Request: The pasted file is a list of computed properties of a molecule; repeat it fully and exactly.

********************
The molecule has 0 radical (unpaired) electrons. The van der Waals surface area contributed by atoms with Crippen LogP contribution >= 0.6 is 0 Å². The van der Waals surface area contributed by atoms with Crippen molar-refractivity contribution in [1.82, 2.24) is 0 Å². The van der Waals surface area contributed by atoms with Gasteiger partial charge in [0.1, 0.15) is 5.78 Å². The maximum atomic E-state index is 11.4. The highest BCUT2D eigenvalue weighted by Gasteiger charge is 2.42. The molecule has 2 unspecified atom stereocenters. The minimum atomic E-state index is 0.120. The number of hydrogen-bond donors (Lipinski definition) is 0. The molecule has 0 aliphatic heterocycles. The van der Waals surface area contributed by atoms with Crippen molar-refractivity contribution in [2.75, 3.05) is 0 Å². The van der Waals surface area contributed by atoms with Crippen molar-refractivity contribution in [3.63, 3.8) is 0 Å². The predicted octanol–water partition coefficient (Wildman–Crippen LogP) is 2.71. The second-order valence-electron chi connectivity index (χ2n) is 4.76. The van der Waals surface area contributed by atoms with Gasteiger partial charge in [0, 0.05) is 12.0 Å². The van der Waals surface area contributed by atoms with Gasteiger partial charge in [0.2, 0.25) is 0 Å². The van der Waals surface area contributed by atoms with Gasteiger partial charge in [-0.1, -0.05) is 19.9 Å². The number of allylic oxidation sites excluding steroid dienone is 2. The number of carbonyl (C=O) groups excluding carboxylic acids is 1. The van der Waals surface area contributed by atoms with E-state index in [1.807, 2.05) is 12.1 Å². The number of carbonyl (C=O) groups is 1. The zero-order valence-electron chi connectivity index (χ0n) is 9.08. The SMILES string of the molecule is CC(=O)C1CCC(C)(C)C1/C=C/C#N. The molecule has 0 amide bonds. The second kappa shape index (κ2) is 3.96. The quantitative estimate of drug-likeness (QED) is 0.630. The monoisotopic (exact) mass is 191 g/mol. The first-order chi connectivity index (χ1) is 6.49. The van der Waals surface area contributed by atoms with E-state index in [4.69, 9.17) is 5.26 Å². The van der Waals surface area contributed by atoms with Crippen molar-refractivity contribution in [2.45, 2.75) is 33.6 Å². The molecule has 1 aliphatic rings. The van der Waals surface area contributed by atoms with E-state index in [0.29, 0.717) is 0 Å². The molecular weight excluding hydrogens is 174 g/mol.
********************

The molecule has 0 radical (unpaired) electrons. The van der Waals surface area contributed by atoms with Crippen LogP contribution >= 0.6 is 0 Å². The van der Waals surface area contributed by atoms with Crippen molar-refractivity contribution in [1.82, 2.24) is 0 Å². The van der Waals surface area contributed by atoms with Gasteiger partial charge in [0.1, 0.15) is 5.78 Å². The maximum atomic E-state index is 11.4. The highest BCUT2D eigenvalue weighted by Gasteiger charge is 2.42. The molecule has 2 unspecified atom stereocenters. The minimum atomic E-state index is 0.120. The number of hydrogen-bond donors (Lipinski definition) is 0. The molecule has 0 aliphatic heterocycles. The van der Waals surface area contributed by atoms with Crippen molar-refractivity contribution in [2.75, 3.05) is 0 Å². The van der Waals surface area contributed by atoms with Crippen molar-refractivity contribution in [3.63, 3.8) is 0 Å². The predicted octanol–water partition coefficient (Wildman–Crippen LogP) is 2.71. The second-order valence-electron chi connectivity index (χ2n) is 4.76. The van der Waals surface area contributed by atoms with Gasteiger partial charge in [0, 0.05) is 12.0 Å². The van der Waals surface area contributed by atoms with Gasteiger partial charge in [0.2, 0.25) is 0 Å². The van der Waals surface area contributed by atoms with Gasteiger partial charge in [-0.1, -0.05) is 19.9 Å². The number of allylic oxidation sites excluding steroid dienone is 2. The number of carbonyl (C=O) groups excluding carboxylic acids is 1. The van der Waals surface area contributed by atoms with E-state index in [1.807, 2.05) is 12.1 Å². The number of carbonyl (C=O) groups is 1. The zero-order valence-electron chi connectivity index (χ0n) is 9.08. The SMILES string of the molecule is CC(=O)C1CCC(C)(C)C1/C=C/C#N. The molecule has 0 amide bonds. The second kappa shape index (κ2) is 3.96. The quantitative estimate of drug-likeness (QED) is 0.630. The monoisotopic (exact) mass is 191 g/mol. The first-order chi connectivity index (χ1) is 6.49. The van der Waals surface area contributed by atoms with E-state index in [4.69, 9.17) is 5.26 Å². The van der Waals surface area contributed by atoms with Crippen molar-refractivity contribution in [2.45, 2.75) is 33.6 Å². The molecule has 1 aliphatic rings. The van der Waals surface area contributed by atoms with E-state index in [0.29, 0.717) is 0 Å². The molecular weight excluding hydrogens is 174 g/mol.